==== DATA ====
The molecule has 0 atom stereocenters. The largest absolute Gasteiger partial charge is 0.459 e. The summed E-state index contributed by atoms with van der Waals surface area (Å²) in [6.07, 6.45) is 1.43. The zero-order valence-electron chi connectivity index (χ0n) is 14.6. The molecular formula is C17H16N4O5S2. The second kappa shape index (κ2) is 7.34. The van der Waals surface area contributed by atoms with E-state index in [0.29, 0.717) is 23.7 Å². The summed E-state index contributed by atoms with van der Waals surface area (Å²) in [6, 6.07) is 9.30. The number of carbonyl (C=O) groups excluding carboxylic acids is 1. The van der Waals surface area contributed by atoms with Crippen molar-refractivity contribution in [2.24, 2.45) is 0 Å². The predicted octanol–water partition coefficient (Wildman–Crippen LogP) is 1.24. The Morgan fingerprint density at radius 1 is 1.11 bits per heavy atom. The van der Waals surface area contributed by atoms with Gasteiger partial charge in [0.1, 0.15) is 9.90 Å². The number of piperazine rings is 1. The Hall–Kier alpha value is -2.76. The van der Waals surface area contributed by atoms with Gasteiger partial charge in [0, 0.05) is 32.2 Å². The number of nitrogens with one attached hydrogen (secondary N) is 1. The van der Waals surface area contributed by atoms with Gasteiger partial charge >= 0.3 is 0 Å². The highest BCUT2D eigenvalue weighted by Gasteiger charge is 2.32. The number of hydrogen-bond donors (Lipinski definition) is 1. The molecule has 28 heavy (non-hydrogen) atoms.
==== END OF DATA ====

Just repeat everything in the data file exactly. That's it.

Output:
The molecule has 0 atom stereocenters. The largest absolute Gasteiger partial charge is 0.459 e. The summed E-state index contributed by atoms with van der Waals surface area (Å²) in [6.07, 6.45) is 1.43. The zero-order valence-electron chi connectivity index (χ0n) is 14.6. The molecular formula is C17H16N4O5S2. The second kappa shape index (κ2) is 7.34. The van der Waals surface area contributed by atoms with E-state index in [0.29, 0.717) is 23.7 Å². The summed E-state index contributed by atoms with van der Waals surface area (Å²) in [6, 6.07) is 9.30. The number of carbonyl (C=O) groups excluding carboxylic acids is 1. The van der Waals surface area contributed by atoms with Crippen molar-refractivity contribution in [2.24, 2.45) is 0 Å². The predicted octanol–water partition coefficient (Wildman–Crippen LogP) is 1.24. The Morgan fingerprint density at radius 1 is 1.11 bits per heavy atom. The van der Waals surface area contributed by atoms with Gasteiger partial charge in [0.1, 0.15) is 9.90 Å². The number of piperazine rings is 1. The Hall–Kier alpha value is -2.76. The van der Waals surface area contributed by atoms with Gasteiger partial charge in [0, 0.05) is 32.2 Å². The number of nitrogens with one attached hydrogen (secondary N) is 1. The van der Waals surface area contributed by atoms with Gasteiger partial charge >= 0.3 is 0 Å². The highest BCUT2D eigenvalue weighted by Gasteiger charge is 2.32. The number of hydrogen-bond donors (Lipinski definition) is 1. The molecule has 28 heavy (non-hydrogen) atoms.